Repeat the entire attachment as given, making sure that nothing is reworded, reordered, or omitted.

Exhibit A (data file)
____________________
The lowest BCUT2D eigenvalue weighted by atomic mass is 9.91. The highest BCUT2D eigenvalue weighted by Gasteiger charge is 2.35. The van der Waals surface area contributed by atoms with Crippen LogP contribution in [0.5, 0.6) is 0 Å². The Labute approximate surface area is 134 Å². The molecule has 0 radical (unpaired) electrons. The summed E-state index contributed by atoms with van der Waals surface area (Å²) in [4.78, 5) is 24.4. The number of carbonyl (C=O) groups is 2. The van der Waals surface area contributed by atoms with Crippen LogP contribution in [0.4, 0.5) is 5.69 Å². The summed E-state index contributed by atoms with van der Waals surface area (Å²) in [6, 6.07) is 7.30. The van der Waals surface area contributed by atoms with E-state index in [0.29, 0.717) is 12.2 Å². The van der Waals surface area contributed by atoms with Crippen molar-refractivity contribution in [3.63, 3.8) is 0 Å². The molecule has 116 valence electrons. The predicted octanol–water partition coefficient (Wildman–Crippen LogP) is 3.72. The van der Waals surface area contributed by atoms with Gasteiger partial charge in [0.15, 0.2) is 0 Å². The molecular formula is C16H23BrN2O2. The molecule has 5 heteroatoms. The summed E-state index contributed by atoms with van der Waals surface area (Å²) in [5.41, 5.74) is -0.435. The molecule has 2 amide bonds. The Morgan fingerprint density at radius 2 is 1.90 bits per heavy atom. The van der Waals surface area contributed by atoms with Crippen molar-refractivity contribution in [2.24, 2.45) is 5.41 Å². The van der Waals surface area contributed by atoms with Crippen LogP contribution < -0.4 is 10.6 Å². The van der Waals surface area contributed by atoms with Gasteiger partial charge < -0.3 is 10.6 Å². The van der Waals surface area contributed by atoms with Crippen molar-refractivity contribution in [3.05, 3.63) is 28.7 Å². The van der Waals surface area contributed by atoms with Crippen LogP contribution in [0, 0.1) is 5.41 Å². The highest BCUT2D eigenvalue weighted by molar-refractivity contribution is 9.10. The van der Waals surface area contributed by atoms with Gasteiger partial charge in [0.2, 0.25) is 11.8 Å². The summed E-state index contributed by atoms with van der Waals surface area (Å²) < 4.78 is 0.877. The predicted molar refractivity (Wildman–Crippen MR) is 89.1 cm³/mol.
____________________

The lowest BCUT2D eigenvalue weighted by atomic mass is 9.91. The highest BCUT2D eigenvalue weighted by Gasteiger charge is 2.35. The van der Waals surface area contributed by atoms with Crippen LogP contribution in [0.5, 0.6) is 0 Å². The Labute approximate surface area is 134 Å². The molecule has 0 radical (unpaired) electrons. The summed E-state index contributed by atoms with van der Waals surface area (Å²) in [4.78, 5) is 24.4. The number of carbonyl (C=O) groups is 2. The van der Waals surface area contributed by atoms with Crippen LogP contribution in [0.4, 0.5) is 5.69 Å². The summed E-state index contributed by atoms with van der Waals surface area (Å²) in [6, 6.07) is 7.30. The van der Waals surface area contributed by atoms with E-state index in [0.29, 0.717) is 12.2 Å². The van der Waals surface area contributed by atoms with Crippen molar-refractivity contribution in [3.63, 3.8) is 0 Å². The molecule has 116 valence electrons. The predicted octanol–water partition coefficient (Wildman–Crippen LogP) is 3.72. The van der Waals surface area contributed by atoms with Gasteiger partial charge in [0.15, 0.2) is 0 Å². The molecular formula is C16H23BrN2O2. The molecule has 5 heteroatoms. The summed E-state index contributed by atoms with van der Waals surface area (Å²) in [5.41, 5.74) is -0.435. The molecule has 2 amide bonds. The Morgan fingerprint density at radius 2 is 1.90 bits per heavy atom. The van der Waals surface area contributed by atoms with Crippen molar-refractivity contribution in [2.24, 2.45) is 5.41 Å². The van der Waals surface area contributed by atoms with Crippen LogP contribution < -0.4 is 10.6 Å². The van der Waals surface area contributed by atoms with Gasteiger partial charge < -0.3 is 10.6 Å². The van der Waals surface area contributed by atoms with Crippen molar-refractivity contribution in [3.05, 3.63) is 28.7 Å². The van der Waals surface area contributed by atoms with Crippen LogP contribution in [0, 0.1) is 5.41 Å². The highest BCUT2D eigenvalue weighted by molar-refractivity contribution is 9.10. The van der Waals surface area contributed by atoms with Gasteiger partial charge in [0.2, 0.25) is 11.8 Å². The summed E-state index contributed by atoms with van der Waals surface area (Å²) < 4.78 is 0.877. The predicted molar refractivity (Wildman–Crippen MR) is 89.1 cm³/mol.